See Sales rights composite in Group P.21, though exclusivity can apply not only to publishing rights but also to other types of right (for example exclusive distribution rights).

Exhaustion (of rights)

See first sale principle.

Export edition

Product intended to be sold outside the country of publication.




Page count, the number of pages in a book (or occasionally, the number of words or the running time). See Group P.11 for different methods of measuring the extent.


Technique for searching a collection of information based on applying multiple filters, successively refining the search results until the item is found. Faceted searching is often used after an initial direct text search, to narrow down a large number of search results.

Fair use, Fair dealing

Limited exceptions to copyright, for example allowing usage of short excerpts or quotations from a copyrighted work for particular purposes such as review, criticism or private study without formal permission or payment. In some jurisdictions, the limits on fair use are clearly and legally defined. In others, fair dealing is defined in a more flexible and pragmatic way.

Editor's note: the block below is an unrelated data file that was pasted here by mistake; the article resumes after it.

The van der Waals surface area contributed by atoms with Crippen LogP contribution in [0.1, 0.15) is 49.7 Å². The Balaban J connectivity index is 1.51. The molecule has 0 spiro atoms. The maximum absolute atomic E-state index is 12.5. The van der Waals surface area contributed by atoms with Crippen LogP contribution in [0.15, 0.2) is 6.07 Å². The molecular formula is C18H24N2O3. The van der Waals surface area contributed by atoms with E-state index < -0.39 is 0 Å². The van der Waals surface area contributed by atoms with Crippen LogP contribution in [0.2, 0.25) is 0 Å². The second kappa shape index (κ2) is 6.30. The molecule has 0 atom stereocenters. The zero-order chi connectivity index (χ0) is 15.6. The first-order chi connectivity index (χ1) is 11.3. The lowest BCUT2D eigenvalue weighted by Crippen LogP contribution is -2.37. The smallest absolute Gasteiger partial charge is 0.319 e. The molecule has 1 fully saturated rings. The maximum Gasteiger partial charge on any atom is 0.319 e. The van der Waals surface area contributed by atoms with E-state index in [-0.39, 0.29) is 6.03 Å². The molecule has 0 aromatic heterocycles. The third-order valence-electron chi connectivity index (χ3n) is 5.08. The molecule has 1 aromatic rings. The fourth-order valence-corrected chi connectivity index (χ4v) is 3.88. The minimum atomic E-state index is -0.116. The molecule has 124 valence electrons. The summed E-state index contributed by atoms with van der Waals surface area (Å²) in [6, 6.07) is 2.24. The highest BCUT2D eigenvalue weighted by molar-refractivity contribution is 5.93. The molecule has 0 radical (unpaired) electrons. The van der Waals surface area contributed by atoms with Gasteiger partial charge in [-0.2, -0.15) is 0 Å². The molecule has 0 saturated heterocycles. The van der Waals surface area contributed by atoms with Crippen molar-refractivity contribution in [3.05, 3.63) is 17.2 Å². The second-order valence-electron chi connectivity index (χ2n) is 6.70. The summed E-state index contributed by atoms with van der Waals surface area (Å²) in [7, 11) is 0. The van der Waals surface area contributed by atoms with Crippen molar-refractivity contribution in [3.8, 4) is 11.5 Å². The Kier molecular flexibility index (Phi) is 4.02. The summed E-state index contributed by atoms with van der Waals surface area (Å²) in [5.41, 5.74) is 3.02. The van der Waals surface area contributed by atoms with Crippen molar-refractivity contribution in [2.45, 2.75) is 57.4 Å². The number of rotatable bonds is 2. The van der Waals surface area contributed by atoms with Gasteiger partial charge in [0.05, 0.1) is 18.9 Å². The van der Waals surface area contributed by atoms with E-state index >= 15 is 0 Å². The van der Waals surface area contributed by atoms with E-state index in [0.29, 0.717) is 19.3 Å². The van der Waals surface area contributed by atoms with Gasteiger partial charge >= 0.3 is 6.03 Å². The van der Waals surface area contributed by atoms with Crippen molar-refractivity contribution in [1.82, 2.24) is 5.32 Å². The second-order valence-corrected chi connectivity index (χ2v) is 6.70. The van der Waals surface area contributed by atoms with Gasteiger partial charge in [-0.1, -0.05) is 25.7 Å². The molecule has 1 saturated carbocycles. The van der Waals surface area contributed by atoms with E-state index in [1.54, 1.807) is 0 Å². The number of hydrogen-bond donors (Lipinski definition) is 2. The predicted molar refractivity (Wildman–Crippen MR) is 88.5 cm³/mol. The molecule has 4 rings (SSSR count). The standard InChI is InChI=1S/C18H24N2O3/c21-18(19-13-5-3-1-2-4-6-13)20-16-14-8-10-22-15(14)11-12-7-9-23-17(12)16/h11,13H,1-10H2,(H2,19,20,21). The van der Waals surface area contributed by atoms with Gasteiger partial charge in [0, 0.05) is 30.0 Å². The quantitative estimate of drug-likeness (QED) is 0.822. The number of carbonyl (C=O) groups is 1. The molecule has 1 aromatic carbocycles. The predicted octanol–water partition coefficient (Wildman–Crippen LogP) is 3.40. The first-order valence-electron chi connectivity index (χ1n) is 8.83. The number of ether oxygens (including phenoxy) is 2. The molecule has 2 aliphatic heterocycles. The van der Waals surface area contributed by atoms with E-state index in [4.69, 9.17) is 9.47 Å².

See data element. May also refer to a column in a database table, or a pre-defined data entry area in a form.


Procedure to capture the underlying characteristics of, for example, an image or a chunk of audio or video, irrespective of how it is encoded as data. Fingerprint algorithms are designed to be resistant to change – for example, a cropped or lightly retouched image should have a fingerprint very similar to the uncropped original. In contrast to a mathematical hash function, a song would have the same fingerprint when encoded as MP3 or AAC. Digital fingerprints are used to recognize similarity, where hashes are used to detect differences. See also identifier – though note that fingerprints can only be used to identify a resource by comparing the fingerprint with a large database of fingerprints of known resources.

Firm sale

See sale or return.

First sale principle